The Zimbabwe economy has been facing serious challenges since 2000 with the dumped bearers’ cheques still fresh in the minds of many local people.
Some of the cheques worth trillions of dollars became so worthless that a pile of them could hardly be used to buy a loaf of bread. Most economists argued that form of money fueled the country’s historic inflationary figures, which eventually led to the dumping of the Zimbabwe dollar in 2009 at the inception of a unity government.
The adoption of multiple currencies by the unity government, made up of Movement for Democratic Change formations and President Robert Mugabe’s Zanu PF party in 2009, led to the revival of the economy until 2013 when the nation held polls that were won by Zanu PF.
Critics say the economy has been on a free-fall since that time, resulting in serious cash shortages that have forced the nation to propose the introduction of bond notes, which are set to be equivalent to the United States dollar. To some people all this are machinations of the ruling party to stay in power and not to resolve the cash crisis.
For perspective, Studio 7 reached Zanu PF-leaning political commentator Gadzira Chirumanzu and independent banking expert Ngoni Chividze.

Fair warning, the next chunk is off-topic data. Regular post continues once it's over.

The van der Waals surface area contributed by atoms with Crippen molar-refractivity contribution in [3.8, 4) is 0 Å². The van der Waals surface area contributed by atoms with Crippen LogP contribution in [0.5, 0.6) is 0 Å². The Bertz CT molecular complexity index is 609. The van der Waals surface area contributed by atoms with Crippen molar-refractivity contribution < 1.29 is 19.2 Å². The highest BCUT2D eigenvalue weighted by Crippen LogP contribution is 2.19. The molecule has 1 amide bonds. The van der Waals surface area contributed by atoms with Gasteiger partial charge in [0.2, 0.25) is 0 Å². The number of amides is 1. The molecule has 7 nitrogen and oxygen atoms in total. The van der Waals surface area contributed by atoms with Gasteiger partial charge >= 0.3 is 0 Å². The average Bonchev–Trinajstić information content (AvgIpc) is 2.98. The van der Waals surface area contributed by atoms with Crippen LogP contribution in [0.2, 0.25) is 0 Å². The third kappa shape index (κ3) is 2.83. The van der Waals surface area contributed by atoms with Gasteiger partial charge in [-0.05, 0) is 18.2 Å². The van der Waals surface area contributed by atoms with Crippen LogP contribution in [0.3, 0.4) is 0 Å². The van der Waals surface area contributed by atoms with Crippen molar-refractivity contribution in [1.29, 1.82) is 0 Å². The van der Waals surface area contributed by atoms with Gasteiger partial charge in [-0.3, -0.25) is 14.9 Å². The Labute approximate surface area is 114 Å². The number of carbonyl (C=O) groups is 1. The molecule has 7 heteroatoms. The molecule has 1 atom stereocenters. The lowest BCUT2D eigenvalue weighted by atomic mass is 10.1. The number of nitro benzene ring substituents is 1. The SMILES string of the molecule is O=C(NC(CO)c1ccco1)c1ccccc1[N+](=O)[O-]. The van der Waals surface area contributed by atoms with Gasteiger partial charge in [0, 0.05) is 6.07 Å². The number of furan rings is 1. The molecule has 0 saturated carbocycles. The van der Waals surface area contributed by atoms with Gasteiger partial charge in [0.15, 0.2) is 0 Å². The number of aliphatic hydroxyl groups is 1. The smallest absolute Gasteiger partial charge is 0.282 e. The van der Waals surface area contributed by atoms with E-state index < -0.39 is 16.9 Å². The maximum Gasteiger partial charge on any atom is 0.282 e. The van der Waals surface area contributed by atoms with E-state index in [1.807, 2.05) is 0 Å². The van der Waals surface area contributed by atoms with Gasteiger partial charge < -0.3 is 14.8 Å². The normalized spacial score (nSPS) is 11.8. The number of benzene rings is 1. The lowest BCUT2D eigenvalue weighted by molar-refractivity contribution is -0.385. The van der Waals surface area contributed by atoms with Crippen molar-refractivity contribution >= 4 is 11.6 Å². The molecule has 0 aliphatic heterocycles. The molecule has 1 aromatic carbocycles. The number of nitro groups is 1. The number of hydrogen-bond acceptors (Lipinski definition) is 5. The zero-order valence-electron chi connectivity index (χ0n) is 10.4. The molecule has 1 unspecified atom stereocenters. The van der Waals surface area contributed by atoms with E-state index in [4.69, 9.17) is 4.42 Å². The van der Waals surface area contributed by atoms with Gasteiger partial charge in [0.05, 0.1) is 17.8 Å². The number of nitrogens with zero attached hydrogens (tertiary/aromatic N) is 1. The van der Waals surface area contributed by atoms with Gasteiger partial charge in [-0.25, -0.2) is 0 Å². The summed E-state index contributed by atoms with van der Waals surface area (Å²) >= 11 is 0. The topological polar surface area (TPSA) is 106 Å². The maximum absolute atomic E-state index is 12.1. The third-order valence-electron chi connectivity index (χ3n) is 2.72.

Chirumanzu said the central bank’s move has nothing to do with politics. “If a country is facing some financial problems its obvious they will come up with some means to deal with those problems and this is exactly what the reserve bank governor did.”
He noted that this has nothing to do with Zanu PF’s alleged attempt to stay in power.
Professor Chividze agreed, adding that this is a reaction to cash challenges faced by Zimbabwe. “This is actually a reaction to the political quargmire that they find themselves in and this quargmire is a sign of a disease which is two-old … One it’s lack of good to export and number two lack of the competitive of the country to attract FDI (foreign direct investment).”
Chirumanzu further dismissed claims that Zimbabwe is attempting to reintroduce the local dollar saying the country is fixing a cash crisis that may cripple the already ailing economy.